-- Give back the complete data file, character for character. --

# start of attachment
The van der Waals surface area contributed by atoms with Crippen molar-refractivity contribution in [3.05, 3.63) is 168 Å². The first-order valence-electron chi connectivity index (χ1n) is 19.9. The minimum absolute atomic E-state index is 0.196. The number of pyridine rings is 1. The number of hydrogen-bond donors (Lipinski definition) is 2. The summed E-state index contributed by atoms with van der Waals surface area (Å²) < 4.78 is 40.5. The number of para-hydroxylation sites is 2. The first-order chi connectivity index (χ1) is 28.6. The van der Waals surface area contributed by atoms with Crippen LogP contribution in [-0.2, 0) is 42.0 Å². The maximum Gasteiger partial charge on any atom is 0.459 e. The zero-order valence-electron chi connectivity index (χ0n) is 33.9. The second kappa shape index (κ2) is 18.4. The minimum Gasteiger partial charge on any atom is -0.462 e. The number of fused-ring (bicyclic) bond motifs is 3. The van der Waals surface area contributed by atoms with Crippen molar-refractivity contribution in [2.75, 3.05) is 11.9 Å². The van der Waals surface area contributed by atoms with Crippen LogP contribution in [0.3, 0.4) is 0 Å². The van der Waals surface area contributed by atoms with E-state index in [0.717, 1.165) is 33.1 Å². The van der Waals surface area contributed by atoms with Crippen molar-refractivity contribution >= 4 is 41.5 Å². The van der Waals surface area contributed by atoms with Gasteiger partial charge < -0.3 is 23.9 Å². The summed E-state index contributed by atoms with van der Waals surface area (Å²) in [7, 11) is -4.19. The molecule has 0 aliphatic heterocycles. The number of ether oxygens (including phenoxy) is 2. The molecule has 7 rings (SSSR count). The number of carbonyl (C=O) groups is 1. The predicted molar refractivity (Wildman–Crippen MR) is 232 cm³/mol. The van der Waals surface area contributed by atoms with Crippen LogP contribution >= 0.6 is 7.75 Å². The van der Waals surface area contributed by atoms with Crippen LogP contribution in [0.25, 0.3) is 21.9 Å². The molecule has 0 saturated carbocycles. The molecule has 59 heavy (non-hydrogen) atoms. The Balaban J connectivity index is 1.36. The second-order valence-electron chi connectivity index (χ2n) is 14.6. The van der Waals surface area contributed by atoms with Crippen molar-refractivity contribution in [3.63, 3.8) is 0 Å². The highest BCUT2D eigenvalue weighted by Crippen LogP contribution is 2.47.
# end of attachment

The van der Waals surface area contributed by atoms with Crippen molar-refractivity contribution in [3.05, 3.63) is 168 Å². The first-order valence-electron chi connectivity index (χ1n) is 19.9. The minimum absolute atomic E-state index is 0.196. The number of pyridine rings is 1. The number of hydrogen-bond donors (Lipinski definition) is 2. The summed E-state index contributed by atoms with van der Waals surface area (Å²) < 4.78 is 40.5. The number of para-hydroxylation sites is 2. The first-order chi connectivity index (χ1) is 28.6. The van der Waals surface area contributed by atoms with Crippen LogP contribution in [-0.2, 0) is 42.0 Å². The maximum Gasteiger partial charge on any atom is 0.459 e. The zero-order valence-electron chi connectivity index (χ0n) is 33.9. The second kappa shape index (κ2) is 18.4. The minimum Gasteiger partial charge on any atom is -0.462 e. The number of fused-ring (bicyclic) bond motifs is 3. The van der Waals surface area contributed by atoms with Crippen molar-refractivity contribution in [2.75, 3.05) is 11.9 Å². The van der Waals surface area contributed by atoms with Crippen LogP contribution in [0.3, 0.4) is 0 Å². The van der Waals surface area contributed by atoms with E-state index in [0.717, 1.165) is 33.1 Å². The van der Waals surface area contributed by atoms with Crippen molar-refractivity contribution >= 4 is 41.5 Å². The van der Waals surface area contributed by atoms with Gasteiger partial charge < -0.3 is 23.9 Å². The summed E-state index contributed by atoms with van der Waals surface area (Å²) in [7, 11) is -4.19. The molecule has 0 aliphatic heterocycles. The number of ether oxygens (including phenoxy) is 2. The molecule has 7 rings (SSSR count). The number of carbonyl (C=O) groups is 1. The predicted molar refractivity (Wildman–Crippen MR) is 232 cm³/mol. The van der Waals surface area contributed by atoms with Crippen LogP contribution >= 0.6 is 7.75 Å². The van der Waals surface area contributed by atoms with Crippen LogP contribution in [0.25, 0.3) is 21.9 Å². The molecule has 0 saturated carbocycles. The molecule has 59 heavy (non-hydrogen) atoms. The Balaban J connectivity index is 1.36. The second-order valence-electron chi connectivity index (χ2n) is 14.6. The van der Waals surface area contributed by atoms with Crippen molar-refractivity contribution in [3.63, 3.8) is 0 Å². The highest BCUT2D eigenvalue weighted by Crippen LogP contribution is 2.47.